Little Cog, Annabel Turpin and Cultural Shift
Stage 3, Northern Stage, Newcastle
I’ve been wanting to see Butterfly since it went on tour in January but its first couple of North East dates clashed with other things and it looked like the same was going to happen with the Northern Stage performance—until about two in the afternoon when the evening became suddenly and unexpectedly free. A quick 'phone call and a ticket was reserved for the last opportunity to see the play locally.
I had wanted to see it because, according to the advance publicity, it’s about Beatrice, “an unlikely heroine in a story of not-so-everyday survival, who sits in isolation, waiting for the outcome of a forced mental health assessment.” It sounded unusual and interesting.
It’s both, but the publicity blurb is misleading because it’s not just about Beatrice and her mental health, it’s about all women who are different. Perhaps they are mentally ill, or perhaps they live away from others and know enough about herbs to be able to cure illnesses and thus gain the reputation of being a witch, or perhaps, like Boudica, Queen of the Iceni, who led a revolt against the Roman occupiers, they simply don’t correspond to what is expected of a woman.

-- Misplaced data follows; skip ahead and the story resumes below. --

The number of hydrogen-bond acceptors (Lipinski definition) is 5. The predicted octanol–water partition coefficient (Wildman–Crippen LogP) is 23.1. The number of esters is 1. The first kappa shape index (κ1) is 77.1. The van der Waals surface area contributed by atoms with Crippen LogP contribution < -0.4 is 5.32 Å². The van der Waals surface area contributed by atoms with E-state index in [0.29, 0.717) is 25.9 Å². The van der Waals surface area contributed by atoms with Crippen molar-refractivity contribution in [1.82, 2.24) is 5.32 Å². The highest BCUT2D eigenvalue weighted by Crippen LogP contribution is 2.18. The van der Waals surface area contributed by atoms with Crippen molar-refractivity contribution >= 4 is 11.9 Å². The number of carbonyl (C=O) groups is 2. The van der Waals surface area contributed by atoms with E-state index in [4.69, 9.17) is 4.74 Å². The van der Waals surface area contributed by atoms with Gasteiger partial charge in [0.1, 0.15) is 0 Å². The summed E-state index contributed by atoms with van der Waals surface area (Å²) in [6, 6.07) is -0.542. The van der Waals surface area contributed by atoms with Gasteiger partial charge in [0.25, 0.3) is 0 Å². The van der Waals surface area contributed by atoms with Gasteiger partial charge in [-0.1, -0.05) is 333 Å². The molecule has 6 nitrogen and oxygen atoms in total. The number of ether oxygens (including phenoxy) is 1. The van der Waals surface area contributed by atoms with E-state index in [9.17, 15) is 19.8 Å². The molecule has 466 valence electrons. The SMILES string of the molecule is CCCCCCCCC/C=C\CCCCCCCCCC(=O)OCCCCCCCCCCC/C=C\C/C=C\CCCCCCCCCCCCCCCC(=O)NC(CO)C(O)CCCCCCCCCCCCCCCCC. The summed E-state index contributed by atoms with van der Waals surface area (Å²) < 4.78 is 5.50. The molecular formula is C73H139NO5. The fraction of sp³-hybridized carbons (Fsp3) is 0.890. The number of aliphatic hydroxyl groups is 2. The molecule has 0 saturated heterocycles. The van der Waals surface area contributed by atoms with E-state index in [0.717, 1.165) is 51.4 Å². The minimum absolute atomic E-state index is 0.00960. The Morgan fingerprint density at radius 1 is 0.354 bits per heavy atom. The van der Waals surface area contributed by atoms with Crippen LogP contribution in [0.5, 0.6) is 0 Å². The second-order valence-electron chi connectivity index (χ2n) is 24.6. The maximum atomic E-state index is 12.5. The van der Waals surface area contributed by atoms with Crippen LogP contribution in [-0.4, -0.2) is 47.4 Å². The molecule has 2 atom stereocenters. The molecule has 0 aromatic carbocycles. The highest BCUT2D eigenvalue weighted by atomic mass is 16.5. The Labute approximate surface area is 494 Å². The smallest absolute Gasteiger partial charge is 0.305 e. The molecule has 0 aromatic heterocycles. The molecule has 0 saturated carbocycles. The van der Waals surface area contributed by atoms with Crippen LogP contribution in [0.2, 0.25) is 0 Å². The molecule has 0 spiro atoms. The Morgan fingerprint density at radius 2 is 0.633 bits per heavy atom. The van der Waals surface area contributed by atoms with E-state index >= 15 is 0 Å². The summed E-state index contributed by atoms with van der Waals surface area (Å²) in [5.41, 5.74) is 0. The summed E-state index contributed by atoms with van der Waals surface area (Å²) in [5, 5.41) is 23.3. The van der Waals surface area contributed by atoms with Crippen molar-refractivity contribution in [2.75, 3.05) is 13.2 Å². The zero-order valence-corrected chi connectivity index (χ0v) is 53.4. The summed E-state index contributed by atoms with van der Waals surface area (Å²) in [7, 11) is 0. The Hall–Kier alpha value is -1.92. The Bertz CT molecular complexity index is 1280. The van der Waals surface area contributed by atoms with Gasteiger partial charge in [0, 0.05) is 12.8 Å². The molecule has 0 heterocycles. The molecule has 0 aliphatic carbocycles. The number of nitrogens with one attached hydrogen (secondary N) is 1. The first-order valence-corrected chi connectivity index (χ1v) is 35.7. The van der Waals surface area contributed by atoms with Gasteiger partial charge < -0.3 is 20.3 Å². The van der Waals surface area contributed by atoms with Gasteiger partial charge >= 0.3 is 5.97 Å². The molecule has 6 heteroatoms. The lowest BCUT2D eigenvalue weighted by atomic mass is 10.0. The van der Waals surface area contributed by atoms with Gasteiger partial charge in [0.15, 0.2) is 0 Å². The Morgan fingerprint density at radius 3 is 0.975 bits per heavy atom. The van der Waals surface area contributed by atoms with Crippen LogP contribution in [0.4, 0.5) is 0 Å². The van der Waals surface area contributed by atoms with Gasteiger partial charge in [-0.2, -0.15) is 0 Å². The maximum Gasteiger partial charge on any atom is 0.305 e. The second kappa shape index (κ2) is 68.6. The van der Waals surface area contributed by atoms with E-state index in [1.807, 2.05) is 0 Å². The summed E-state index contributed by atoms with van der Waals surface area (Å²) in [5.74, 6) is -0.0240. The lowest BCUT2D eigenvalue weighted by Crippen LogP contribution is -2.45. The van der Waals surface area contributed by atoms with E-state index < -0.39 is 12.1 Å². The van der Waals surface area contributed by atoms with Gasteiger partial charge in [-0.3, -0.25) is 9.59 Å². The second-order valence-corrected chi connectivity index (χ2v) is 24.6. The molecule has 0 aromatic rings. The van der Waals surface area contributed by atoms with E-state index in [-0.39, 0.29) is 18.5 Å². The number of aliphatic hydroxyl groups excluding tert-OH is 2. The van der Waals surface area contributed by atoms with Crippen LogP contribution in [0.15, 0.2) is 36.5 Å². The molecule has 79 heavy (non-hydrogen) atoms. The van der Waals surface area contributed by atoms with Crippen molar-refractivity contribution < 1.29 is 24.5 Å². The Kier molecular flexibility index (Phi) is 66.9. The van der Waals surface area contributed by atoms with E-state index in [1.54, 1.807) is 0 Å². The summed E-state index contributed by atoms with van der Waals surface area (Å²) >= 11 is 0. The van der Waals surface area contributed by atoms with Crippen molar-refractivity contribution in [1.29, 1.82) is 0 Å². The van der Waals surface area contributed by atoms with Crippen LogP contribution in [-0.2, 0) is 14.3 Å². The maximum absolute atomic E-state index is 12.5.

Beatrice and her assessment are part of it, as is the butterfly of Chaos Theory, part of a rich tapestry of lives and people—such as, for example, the “lunatics” who were put on display in Bedlam for a penny for the delectation of the middle classes. From the death of the defeated Boudica, through the medieval woman condemned as a witch, to the 21st century woman facing a compulsory mental health assessment, this one-woman play covers them all, and many more.
It’s a complex roller-coaster of a piece: writer and director Vici Wreford-Sinnott makes no concessions to anyone with a short attention span. Butterfly requires the full attention of its audience and empathy for the suffering of others.
There are signposts to help: changes of lighting state, the use, occasionally, of a microphone, the positioning of the actress on stage (either on, behind or to the side of the table which sits stage centre), the use of music and the occasional use of a video projection on the back wall of the head of the rather scary Nurse Ratched-type character who is doing the assessment. All of these help but it is the performance of Jacqueline Phillips which really carries the piece.
It’s a veritable tour de force from Phillips, from the moment when the sheet-covered body on the table sits up and says, “did you think I was dead?” to the moment when, 70 minutes later, the play ends, she morphs through more characters than I can remember (attention span—right?), with only body language and voice to distinguish each one, in a play which, as can so easily happen with issue-led drama, could have deteriorated into preachy but worthy propaganda instead of the compelling piece it is.
Reviewer: Peter Lathan